STATE v. TAYLOR
279 P.3d 254 (2012)
250 Or. App. 90
STATE of Oregon, Plaintiff-Respondent,
David Brian TAYLOR, Defendant-Appellant.
Court of Appeals of Oregon.
Argued and Submitted February 28, 2012.
Decided May 16, 2012.
Eric Johansen, Senior Deputy Public Defender, argued the cause for appellant. With him on the briefs was Peter Gartlan, Chief Defender, Office of Public Defense Services.
Before ORTEGA, Presiding Judge, and SERCOMBE, Judge, and EDMONDS, Senior Judge.
Defendant was convicted of possession of methamphetamine, ORS 475.894. He appeals, assigning error to the trial court's denial of his motion to suppress evidence found in a closed container-a cigarette box-during a warrantless search of his person. The trial court concluded that, although the search was unlawful, the evidence was nevertheless
admissible because the police inevitably would have discovered it pursuant to a valid jail inventory policy. Defendant argues that the inventory policy at issue would not have permitted the search of his cigarette box and that, in any event, the policy is constitutionally infirm. We conclude that the inventory policy violates Article I, section 9, of the Oregon Constitution.1 Accordingly, we reverse and remand.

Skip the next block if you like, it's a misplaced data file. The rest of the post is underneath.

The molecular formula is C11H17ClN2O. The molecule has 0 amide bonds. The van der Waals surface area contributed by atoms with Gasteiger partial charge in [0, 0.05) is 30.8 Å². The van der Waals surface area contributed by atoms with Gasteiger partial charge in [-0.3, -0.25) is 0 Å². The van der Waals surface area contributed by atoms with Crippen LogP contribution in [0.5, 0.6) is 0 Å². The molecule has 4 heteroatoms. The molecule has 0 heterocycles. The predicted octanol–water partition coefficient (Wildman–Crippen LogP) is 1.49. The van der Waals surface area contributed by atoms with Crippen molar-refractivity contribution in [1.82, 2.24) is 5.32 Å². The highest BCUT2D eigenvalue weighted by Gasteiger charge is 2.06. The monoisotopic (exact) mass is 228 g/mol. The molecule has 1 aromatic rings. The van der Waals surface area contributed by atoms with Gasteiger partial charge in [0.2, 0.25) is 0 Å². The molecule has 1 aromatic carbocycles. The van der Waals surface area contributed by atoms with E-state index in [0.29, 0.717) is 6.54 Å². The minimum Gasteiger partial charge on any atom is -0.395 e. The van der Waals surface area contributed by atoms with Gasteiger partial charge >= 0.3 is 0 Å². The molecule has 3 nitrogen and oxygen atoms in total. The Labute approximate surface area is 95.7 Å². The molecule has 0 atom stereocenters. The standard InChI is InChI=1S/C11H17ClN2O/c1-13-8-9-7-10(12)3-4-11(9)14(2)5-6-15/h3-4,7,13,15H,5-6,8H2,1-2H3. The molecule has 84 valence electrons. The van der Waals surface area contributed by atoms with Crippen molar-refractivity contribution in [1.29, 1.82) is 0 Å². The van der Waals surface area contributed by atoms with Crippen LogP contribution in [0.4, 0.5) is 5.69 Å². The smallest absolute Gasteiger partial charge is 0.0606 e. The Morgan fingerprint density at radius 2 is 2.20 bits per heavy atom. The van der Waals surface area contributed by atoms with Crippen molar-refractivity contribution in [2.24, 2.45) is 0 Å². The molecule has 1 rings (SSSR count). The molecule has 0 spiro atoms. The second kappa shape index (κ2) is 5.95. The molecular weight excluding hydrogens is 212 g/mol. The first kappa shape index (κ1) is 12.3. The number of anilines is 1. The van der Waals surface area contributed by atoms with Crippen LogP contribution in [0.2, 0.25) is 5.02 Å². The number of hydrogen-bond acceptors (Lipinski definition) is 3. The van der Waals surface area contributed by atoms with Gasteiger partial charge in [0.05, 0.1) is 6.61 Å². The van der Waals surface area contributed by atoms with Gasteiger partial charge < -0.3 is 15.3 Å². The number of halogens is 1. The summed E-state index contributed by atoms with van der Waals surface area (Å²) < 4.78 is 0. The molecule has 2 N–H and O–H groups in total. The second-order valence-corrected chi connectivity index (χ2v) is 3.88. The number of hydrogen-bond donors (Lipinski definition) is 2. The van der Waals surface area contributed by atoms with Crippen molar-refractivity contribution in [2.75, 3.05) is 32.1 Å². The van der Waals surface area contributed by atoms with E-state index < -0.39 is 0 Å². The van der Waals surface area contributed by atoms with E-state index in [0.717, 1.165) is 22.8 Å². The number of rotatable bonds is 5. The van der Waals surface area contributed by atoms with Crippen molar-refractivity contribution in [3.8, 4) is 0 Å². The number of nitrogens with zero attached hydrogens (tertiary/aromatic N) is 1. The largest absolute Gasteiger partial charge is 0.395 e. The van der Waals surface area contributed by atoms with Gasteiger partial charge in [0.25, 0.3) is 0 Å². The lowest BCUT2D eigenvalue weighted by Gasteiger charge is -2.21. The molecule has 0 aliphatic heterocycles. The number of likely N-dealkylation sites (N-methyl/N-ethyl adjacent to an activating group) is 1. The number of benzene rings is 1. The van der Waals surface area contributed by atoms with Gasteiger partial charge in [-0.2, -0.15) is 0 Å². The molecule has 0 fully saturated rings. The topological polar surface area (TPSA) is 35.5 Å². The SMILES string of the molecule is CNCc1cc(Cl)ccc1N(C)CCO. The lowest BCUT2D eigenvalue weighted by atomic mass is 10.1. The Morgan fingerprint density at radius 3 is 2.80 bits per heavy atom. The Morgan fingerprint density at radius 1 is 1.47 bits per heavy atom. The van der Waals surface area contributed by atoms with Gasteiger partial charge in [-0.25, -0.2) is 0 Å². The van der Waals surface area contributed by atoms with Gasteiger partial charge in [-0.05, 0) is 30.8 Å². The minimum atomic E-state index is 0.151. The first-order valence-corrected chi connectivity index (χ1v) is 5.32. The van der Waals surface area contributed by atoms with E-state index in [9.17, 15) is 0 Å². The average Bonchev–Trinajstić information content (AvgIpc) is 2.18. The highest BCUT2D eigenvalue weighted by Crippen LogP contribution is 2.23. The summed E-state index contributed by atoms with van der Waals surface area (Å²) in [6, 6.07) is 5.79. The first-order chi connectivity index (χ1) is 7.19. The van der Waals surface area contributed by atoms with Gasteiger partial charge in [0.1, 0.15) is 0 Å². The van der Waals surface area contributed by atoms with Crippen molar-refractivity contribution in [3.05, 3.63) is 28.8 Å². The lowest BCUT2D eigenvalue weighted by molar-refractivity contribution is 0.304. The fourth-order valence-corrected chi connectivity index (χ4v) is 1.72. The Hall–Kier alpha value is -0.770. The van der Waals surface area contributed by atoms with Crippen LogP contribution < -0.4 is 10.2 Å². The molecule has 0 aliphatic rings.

The relevant facts are undisputed. Defendant was arrested on suspicion of domestic assault. The arresting officer handcuffed defendant and searched his pockets for weapons. The officer found a cigarette box, which he seized and handed to a second officer. That officer opened the cigarette box and discovered what he suspected, and defendant admitted, was methamphetamine.
Defendant was charged with possession of a controlled substance. Before trial, he moved to suppress the evidence found during the warrantless search of the cigarette box, arguing that it had been obtained in violation of Article I, section 9. The state argued that the search was justified as a valid "search incident to arrest." Alternatively, the state argued that the evidence inevitably would have been discovered during an inventory of defendant's property at the Umatilla County Jail. The applicable inventory policy provided, in relevant part:
"POLICY: It shall be the policy of the Umatilla County Jail (UCJ) to ensure that all arrestee/inmate personal property is received, inventoried, stored, and released in a safe, secure and systematic manner, in accordance with the law. This policy ensures the safety of the facility through effective weapons and contraband control and establishes authority to conduct inventories of the personal possessions of arrestees during pre-booking, the booking process, or lodging at UCJ. The purpose of this policy is to inventory the property of the arrestee to protect private property, reduce or prevent false claims for lost or stolen property, and protect people and property from any hazardous condition or instrument which may be with an arrestee's personal property.
"Contraband: Any item which presents a safety and/or security concern to the UCJ, staff, or arrestee shall be considered contraband.